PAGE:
- Date published:
9:37 am, August 14th, 2016 - 15 comments
Categories: auckland supercity, local body elections, local government, the praiseworthy and the pitiful, you couldn't make this shit up - Tags: auckland future, david garrett, Savea Peseta Al Harrington Lavea
This may be the start of a pattern. First there was David Garrett, list MP for ACT and former legal adviser to the Sensible Sentencing Trust who stole the identity of a dead baby admittedly years ago, was then convicted of assault in Tonga and lied about it so that he could receive a discharge without conviction.
As said by Eddie at the time:
There’s no passing this off as youthful indiscretions and skeletons in closets. It wasn’t Garrett’s “foolish actions 26 years ago” that sealed his fate, it was the confirmation that even to this day he is still a liar, a criminal and the worst kind of hypocrite.
And the disclosure or the failure to do so ended Rodney Hide’s tenure as leader of ACT.
At least the governing board of ACT had the excuse that they did not know of Garrett’s indiscretions because they were never told, even though Hide knew.
Fast forward to today and another right wing candidate is having difficulties because in the past he also stole the identity of a dead baby.
From the Herald:
A man standing for office in the upcoming local elections stole the identities of dead babies to obtain fraudulent passports.
Savea Peseta Al Harrington Lavea – who is standing on a ticket to make the community “safe and prosperous” – was convicted along with his younger brother Romney Lavea of stealing the identities of seven dead children in 2008. The pair admitted seven charges of forgery and another seven of using a forged document, relating to offences that stretched back to the late 1990s. Lavea, then a community advisor in Papatoetoe, was sentenced to six months’ home detention and ordered to pay $5000 for reparation for emotional harm.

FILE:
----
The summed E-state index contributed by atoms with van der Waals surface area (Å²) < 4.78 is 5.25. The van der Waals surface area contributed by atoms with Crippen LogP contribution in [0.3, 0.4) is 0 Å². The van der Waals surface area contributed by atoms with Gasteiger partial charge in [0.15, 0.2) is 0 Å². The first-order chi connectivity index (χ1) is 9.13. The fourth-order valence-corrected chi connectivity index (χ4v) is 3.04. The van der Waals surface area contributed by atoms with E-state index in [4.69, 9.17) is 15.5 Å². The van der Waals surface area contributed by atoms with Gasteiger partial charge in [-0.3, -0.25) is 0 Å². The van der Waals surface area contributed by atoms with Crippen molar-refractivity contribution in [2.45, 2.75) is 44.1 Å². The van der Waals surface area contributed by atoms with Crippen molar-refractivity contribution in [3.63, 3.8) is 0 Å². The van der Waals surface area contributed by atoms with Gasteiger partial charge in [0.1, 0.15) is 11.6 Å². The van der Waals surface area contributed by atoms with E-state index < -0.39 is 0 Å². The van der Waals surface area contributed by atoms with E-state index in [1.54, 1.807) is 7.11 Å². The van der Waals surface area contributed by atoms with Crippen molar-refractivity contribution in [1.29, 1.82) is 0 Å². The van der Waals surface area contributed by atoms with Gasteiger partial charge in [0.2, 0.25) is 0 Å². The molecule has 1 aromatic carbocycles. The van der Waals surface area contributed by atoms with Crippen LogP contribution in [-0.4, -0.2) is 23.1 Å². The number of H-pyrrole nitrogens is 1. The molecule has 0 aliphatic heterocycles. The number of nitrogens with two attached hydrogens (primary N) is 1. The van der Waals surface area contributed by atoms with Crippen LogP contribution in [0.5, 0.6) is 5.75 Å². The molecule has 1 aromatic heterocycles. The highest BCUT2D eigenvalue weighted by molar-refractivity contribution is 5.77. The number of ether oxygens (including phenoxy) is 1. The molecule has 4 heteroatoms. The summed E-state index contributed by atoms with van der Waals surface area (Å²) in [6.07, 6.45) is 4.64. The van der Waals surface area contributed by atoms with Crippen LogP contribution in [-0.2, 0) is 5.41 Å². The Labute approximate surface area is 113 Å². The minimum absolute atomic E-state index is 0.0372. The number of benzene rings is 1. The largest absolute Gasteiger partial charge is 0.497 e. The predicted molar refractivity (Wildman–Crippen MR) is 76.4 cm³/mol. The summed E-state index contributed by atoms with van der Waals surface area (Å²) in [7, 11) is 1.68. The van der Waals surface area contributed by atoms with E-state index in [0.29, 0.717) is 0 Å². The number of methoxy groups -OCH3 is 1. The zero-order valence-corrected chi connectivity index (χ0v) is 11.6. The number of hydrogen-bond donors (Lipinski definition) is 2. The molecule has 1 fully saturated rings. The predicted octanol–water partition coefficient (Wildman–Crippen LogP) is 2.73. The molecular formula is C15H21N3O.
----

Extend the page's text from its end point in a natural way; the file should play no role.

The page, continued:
Now he is standing as candidate on the Auckland Future ticket for a seat on the Whau Local Board.
His indiscretion was well known amongst the Samoan community. This was the suboptimal vetting that I referred to yesterday. But this did not stop him from trying to deny what had happened. Again from the Herald:
But when asked if he was the same person convicted of stealing a dead child’s identity he said: “Ah no, no I don’t think so. What are you talking about?” He then hung up. A man answering the phone in later calls said he was not Lavea.
It appears that he had disclosed his conviction to the selection panel and they had decided to give him a chance. Fair enough. Mercy and redemption are important human characteristics. But the first rule should be to own up to it when asked about it publicly.
And you have to ask didn’t they have candidates with less problematic backgrounds?